In 2017, index investing giants BlackRock and Vanguard each brought in about a billion dollars of new money per day. This astonishing rate of asset accumulation demonstrates the rising influence of passive investing. These two organizations, now the largest money managers in the world, are leading a revolution in how investors monitor listed companies.
Meeting index investors' information needs requires changes in financial reporting. Passive investors, who now control and vote 30% of all U.S. shares, care more about long-term governance practices than short-term financial metrics. These investors don't trade shares when accounting balances fluctuate. Accounting topics like revenue recognition, lease accounting, and credit impairment matter little to owners like these with a long-term view.
Listed companies that want to develop deep relationships with this group of owners must move away from an investor relations model in which CFOs offer analysts revenue or earnings guidance to a model based on independent directors discussing board refreshment, sustainability, and compensation with stewardship officers. Companies will have to modify their reporting practices if they want to meet the needs of these increasingly important investors. This new approach is another step in the long evolution of financial reporting that first emerged in the wake of the U.S. Civil War. Let's take a look at how we got to this new environment.
History of Financial Accounting
With the Civil War over, the United States was growing, expanding west into vast territories. Railroad companies needed enormous amounts of capital to lay straight, level tracks across North American rivers, valleys, forests, plains, and mountains. Wealthy British investors were willing to fund this expansion if they felt comfortable that they would get their money back. The disclosure of financial reports helped provide that comfort.
Over the next half-century, agreed-upon ways to communicate financial position and results emerged among executives, investors, auditors, and government officials. In 1934, Benjamin Graham and David Dodd published Security Analysis to explain how investors could use these reports to make money. The analysis of corporate financial statements permitted comparison between a security's market price and its "intrinsic" value. Astute investors could get rich if they bought stocks trading below intrinsic values and sold when the stocks became overvalued.
Four years later, economist John Burr Williams's The Theory of Investment Value introduced the technique of discounting future cash flows to calculate intrinsic value. All modern finance textbooks cite this method when discussing asset valuation.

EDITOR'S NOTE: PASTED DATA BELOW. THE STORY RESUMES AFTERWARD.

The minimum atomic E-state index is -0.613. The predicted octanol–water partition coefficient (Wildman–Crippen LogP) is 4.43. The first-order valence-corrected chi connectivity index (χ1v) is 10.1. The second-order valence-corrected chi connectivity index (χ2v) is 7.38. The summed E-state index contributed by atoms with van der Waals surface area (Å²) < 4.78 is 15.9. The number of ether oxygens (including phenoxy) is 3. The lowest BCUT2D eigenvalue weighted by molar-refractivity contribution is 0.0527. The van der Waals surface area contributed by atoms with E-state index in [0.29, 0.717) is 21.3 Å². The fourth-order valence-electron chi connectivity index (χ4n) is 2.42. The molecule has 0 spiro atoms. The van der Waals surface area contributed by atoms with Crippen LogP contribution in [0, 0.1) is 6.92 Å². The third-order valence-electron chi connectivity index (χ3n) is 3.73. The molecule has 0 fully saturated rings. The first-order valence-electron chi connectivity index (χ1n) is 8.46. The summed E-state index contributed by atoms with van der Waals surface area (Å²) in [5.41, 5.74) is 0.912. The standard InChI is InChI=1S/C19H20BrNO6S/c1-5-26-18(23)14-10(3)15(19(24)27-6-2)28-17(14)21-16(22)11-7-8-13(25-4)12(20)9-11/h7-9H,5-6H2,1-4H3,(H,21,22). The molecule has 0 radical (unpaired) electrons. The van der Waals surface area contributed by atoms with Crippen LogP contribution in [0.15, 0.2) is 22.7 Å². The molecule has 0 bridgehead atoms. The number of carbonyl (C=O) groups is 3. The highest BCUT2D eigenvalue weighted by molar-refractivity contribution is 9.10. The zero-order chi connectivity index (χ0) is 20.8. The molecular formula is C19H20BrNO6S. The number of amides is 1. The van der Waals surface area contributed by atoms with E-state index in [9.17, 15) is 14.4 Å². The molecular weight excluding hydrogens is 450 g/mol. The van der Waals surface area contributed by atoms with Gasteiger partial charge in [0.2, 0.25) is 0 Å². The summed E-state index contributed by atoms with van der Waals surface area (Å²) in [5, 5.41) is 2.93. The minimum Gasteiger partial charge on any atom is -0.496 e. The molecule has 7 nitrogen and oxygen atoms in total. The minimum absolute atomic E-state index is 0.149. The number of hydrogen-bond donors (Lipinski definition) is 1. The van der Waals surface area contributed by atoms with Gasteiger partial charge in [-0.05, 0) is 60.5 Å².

In the early 1970s, Robert Trueblood, chairman of Touche Ross, chaired a committee (the Trueblood Committee) to explore the objectives of financial statements. The resulting report extended Williams's work and argued that accounting reports should be designed to allow investors to predict the amount, timing, and certainty of a company's future cash flows. This idea became the central idea in the Financial Accounting Standards Board's (FASB) Conceptual Framework, the foundation for U.S. financial accounting rules.
Also around this time, a group of economists studied the relationships between stock prices and accounting balances. Statistical analyses showed that security prices adjust quickly to earnings releases. Eugene Fama argued that it's very difficult for investors to beat the market with financial analyses of accounting reports. This reasoning became known as the Efficient Markets Hypothesis (EMH).
While no one believes that financial markets are perfectly efficient, experienced investors agree that they are competitive. Not even Warren Buffett beats the market every year. In 1976, John Bogle, reflecting on implications of the EMH, sold shares in the world's first index fund with a portfolio designed to match the returns of a stock market index.
Influence of Index Investing
Today, the vast majority of assets held by U.S.-registered investment companies are in mutual funds and exchange-traded funds (ETFs). Both investment vehicles pool investor funds to buy portfolios of securities. Mutual funds sell fund shares directly to investors, and fund managers stand ready to buy back shares at prices calculated after the close of each trading day. Shares in ETFs are sold through brokers and traded on security exchanges at prevailing market prices. A mutual fund and an ETF holding the same basket of securities deliver similar returns.
Some mutual funds and most ETFs hold portfolios of securities designed to mimic the financial return of a market index (such as the S&P 500 or Russell 2000) or a particular sector (like healthcare or oil and gas). Assuming that the median investor earns the same as the market returns, passive investing should outperform half of all active money managers within a market or sector. After considering the low operating expense, since it doesn't cost much to buy and hold a basket of securities, passive portfolios produce above-average net returns.
The benefits of index investing have attracted widespread interest in recent years. According to Moody's, about 30% of all money invested in U.S. mutual funds and ETFs is passively managed (http://bit.ly/ 2sr4QLa). The two largest money...